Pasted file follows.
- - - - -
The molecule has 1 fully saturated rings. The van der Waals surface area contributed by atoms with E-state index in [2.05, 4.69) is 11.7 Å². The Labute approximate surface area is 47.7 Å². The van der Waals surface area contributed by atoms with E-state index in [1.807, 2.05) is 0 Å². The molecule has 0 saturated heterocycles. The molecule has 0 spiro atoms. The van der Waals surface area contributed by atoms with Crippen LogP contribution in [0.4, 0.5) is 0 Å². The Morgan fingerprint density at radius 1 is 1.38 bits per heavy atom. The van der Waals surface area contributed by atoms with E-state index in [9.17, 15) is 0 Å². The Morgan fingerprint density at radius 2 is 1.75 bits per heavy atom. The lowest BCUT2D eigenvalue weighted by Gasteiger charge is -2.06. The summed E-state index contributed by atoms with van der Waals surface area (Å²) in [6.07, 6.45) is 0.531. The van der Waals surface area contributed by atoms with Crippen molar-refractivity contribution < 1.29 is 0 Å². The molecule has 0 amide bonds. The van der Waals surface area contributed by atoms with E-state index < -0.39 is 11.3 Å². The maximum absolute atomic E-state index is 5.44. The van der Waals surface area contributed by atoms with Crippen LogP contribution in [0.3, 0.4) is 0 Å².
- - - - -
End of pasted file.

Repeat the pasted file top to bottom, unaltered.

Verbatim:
The molecule has 1 fully saturated rings. The van der Waals surface area contributed by atoms with E-state index in [2.05, 4.69) is 11.7 Å². The Labute approximate surface area is 47.7 Å². The van der Waals surface area contributed by atoms with E-state index in [1.807, 2.05) is 0 Å². The molecule has 0 saturated heterocycles. The molecule has 0 spiro atoms. The van der Waals surface area contributed by atoms with Crippen LogP contribution in [0.4, 0.5) is 0 Å². The Morgan fingerprint density at radius 1 is 1.38 bits per heavy atom. The van der Waals surface area contributed by atoms with E-state index in [9.17, 15) is 0 Å². The Morgan fingerprint density at radius 2 is 1.75 bits per heavy atom. The lowest BCUT2D eigenvalue weighted by Gasteiger charge is -2.06. The summed E-state index contributed by atoms with van der Waals surface area (Å²) in [6.07, 6.45) is 0.531. The van der Waals surface area contributed by atoms with Crippen molar-refractivity contribution < 1.29 is 0 Å². The molecule has 0 amide bonds. The van der Waals surface area contributed by atoms with E-state index < -0.39 is 11.3 Å². The maximum absolute atomic E-state index is 5.44. The van der Waals surface area contributed by atoms with Crippen LogP contribution in [0.3, 0.4) is 0 Å².